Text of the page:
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Baidu traffic from mobile devices now more than from PCs

Baidu traffic from mobile devices now more than from PCs

Baidu projects that voice and image-based searches will eventually make up over half of its mobile search traffic

In a sign that more Chinese are relying on their smartphones to go online, local search giant Baidu said its mobile Internet traffic had surpassed traffic from PCs during the third quarter.

Baidu, China's largest search engine, noted the shift in an earnings call Thursday, when the company's CEO Robin Li said its traffic from mobile devices represented over half of the total user traffic.

The company's mobile traffic has been steadily growing over the last quarters, at a time when China has become the world's largest market for smartphones. In addition, tablet use may have also contributed to the shift.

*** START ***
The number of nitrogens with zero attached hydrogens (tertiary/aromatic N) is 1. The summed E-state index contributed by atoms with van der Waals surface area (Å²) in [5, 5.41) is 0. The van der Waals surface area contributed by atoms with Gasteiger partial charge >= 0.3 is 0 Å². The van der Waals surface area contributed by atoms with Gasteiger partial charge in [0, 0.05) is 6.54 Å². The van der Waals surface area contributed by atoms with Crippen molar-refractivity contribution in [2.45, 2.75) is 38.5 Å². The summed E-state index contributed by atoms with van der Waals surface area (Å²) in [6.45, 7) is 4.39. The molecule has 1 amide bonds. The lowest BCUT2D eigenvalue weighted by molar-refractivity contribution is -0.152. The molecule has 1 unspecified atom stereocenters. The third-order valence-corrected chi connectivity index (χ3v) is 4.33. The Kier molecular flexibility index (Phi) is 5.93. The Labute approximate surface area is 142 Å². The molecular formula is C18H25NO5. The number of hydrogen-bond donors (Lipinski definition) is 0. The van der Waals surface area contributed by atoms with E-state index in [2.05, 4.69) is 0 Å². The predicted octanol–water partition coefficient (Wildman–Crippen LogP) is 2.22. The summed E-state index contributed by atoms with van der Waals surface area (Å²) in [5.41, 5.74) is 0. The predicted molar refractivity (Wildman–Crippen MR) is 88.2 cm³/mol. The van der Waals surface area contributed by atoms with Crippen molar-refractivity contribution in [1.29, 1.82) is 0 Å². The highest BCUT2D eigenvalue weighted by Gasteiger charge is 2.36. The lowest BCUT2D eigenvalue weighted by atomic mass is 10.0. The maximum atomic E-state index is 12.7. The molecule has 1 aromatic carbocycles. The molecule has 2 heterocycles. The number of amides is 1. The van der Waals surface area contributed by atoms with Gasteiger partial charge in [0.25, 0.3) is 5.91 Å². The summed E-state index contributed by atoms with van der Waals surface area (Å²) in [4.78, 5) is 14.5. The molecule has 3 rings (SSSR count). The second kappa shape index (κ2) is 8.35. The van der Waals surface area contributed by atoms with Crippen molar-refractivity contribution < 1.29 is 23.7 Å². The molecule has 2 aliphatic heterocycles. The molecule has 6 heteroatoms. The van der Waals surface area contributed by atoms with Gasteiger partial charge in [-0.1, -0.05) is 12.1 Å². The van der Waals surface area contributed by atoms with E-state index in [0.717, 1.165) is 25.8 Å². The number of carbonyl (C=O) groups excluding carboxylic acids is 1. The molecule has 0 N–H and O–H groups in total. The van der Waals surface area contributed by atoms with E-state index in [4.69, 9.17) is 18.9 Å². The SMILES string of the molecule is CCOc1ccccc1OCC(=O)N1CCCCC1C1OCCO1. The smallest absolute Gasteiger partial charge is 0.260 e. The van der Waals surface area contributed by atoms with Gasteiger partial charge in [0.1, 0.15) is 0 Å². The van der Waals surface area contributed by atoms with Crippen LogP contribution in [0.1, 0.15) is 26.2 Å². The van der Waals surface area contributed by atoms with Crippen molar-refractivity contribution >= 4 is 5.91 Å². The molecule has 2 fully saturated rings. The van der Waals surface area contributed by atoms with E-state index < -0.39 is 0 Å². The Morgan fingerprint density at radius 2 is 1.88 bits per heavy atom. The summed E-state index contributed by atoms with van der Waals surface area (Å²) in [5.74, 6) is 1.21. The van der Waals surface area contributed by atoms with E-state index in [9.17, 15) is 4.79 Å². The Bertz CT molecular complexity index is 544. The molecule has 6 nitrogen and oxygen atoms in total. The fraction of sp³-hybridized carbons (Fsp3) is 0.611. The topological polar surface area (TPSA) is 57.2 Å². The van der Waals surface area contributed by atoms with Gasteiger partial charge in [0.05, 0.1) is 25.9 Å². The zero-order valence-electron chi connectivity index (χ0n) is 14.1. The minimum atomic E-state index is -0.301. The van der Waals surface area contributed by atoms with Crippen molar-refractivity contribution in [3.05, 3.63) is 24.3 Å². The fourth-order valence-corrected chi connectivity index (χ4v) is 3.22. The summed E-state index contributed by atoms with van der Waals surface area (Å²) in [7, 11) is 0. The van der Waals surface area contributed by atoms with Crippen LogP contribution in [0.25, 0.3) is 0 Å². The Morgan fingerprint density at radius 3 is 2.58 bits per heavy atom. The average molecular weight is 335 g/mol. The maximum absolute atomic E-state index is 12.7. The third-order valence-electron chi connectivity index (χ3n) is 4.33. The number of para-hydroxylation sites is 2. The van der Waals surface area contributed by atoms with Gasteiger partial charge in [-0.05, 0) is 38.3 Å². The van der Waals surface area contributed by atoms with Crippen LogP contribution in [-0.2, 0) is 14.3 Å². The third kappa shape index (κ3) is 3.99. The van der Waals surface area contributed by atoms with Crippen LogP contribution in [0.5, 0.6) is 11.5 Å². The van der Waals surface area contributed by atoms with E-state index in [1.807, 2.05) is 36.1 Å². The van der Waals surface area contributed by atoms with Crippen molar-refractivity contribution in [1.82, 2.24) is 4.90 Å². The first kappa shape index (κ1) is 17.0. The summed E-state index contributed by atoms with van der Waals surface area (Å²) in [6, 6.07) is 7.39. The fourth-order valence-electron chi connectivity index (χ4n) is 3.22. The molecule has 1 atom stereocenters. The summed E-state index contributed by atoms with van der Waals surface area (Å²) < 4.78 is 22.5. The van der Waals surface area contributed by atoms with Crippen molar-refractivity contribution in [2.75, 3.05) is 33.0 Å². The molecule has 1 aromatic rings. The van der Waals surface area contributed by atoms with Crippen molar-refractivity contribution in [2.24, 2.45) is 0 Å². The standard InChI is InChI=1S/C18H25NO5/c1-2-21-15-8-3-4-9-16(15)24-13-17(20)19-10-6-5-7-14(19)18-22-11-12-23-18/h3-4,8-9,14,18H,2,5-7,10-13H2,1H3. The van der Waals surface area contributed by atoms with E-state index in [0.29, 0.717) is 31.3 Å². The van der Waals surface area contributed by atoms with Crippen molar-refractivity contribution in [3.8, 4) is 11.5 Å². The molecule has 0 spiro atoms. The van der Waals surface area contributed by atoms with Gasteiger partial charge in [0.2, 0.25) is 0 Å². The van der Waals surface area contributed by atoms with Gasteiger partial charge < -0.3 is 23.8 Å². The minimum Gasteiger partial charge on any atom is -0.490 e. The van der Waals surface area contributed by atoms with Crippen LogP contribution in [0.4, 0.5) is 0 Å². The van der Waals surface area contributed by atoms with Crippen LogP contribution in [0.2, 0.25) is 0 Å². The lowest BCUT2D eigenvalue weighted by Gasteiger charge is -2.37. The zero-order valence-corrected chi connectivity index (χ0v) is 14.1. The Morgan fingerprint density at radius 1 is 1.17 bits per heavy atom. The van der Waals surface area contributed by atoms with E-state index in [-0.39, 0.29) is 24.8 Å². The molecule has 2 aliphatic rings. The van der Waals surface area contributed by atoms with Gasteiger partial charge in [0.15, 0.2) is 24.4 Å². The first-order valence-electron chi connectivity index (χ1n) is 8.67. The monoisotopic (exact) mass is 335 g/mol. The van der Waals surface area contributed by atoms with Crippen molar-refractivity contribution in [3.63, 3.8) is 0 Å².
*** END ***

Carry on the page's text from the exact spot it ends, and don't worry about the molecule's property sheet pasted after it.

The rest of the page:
On Thursday, Baidu said it began bundling in the third quarter user traffic from tablet devices with its overall mobile traffic figures. Tablets had previously been included with the company's PC figures.

But even as Baidu's mobile traffic continues to grow, the company still generates more revenue from online ads designed for PC-based Internet viewing. In the third quarter, the company's mobile advertising made up 36 percent of total revenue, up 3 percentage points from the previous quarter.

Baidu makes nearly all its revenue from selling online ads. In the third quarter, it generated 13.5 billion yuan (US$2.2 billion) in revenue, up 52 percent from a year ago. It's net profit in the quarter was also up by about 27 percent year-over-year, raking in about 3.9 billion yuan. To maintain the consistent growth, the company has been investing heavily in product research and promoting its company services.

The company's search app and browser have been driving its mobile traffic, Li said during the earnings call. Its voice search already accounts for about 10 percent of the mobile searches made through Baidu. "We believe in the next five years, over 50 percent of searches will be speech or image driven," he said.


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